An international team of scientists using the NASA/ESA Hubble Space Telescope has combined images taken with the Wide Field Camera 3 with the unprecedented ultraviolet spatial resolution of the Space Telescope Imaging Spectrograph to successfully dissect the young star cluster R136 in the ultraviolet for the first time.
How does the ice on the polar caps change? And which are the geological characteristics of the Earth's crust beneath? What is the structure of the boundary between the Earth's crust and mantle? Geophysicists will be able to answer these questions in the future using gravity field measurements from ESA's GOCE gravity satellite.
A research team using the Atacama Large Millimeter/submillimeter Array (ALMA) has detected the faintest millimeter-wave source ever observed. By accumulating millimeter-waves from faint objects like this throughout the Universe, the team finally determined that such objects are 100% responsible for the enigmatic infrared background light filling the Universe.
A recent observational campaign involving more than two dozen optical telescopes and NASA's space based SWIFT X-ray telescope allowed a team of astronomers to measure very accurately the rotational rate of one of the most massive black holes in the universe.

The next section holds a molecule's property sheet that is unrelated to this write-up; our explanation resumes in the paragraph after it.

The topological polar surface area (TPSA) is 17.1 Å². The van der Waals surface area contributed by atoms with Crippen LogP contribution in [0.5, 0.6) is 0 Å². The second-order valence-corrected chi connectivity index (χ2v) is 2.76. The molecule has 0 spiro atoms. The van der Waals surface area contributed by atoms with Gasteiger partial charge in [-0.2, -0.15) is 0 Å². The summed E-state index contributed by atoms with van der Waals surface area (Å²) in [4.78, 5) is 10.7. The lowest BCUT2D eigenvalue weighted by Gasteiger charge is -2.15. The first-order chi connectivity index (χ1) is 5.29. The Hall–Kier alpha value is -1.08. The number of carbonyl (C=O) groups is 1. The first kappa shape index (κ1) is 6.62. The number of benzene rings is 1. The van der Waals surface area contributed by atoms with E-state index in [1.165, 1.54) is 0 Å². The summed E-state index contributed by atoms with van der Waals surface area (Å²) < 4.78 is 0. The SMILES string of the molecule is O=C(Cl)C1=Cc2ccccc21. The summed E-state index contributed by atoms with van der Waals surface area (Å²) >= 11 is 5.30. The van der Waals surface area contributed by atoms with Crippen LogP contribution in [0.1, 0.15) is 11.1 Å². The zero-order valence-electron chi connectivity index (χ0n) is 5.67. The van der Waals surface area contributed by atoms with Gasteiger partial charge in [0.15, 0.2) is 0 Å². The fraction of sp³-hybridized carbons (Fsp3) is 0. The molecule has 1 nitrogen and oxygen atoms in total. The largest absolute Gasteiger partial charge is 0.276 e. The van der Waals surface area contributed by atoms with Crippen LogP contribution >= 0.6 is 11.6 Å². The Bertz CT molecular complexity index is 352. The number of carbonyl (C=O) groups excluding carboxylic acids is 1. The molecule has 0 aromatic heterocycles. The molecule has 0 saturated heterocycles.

By pushing NASA's Hubble Space Telescope to its limits, an international team of astronomers has shattered the cosmic distance record by measuring the farthest galaxy ever seen in the universe. This surprisingly bright infant galaxy, named GN-z11, is seen as it was 13.4 billion years in the past, just 400 million years after the Big Bang.
Researchers say the best chance for finding a signal from beyond Earth is to presume extraterrestrial observers are using the same methods to search for us that we are using to search for life beyond Earth.
A team of researchers has accurately detected a structure in the innermost region of a quasar (small, very far objects that emit huge amounts of energy, comparable to that emitted by a whole galaxy) at a distance of more than five billion light-years from Earth.
The shape of the two electron swarms 600 miles to more than 25,000 miles from the Earth's surface, known as the Van Allen Belts, could be quite different than has been believed for decades, according to a new study of data from NASA's Van Allen Probes.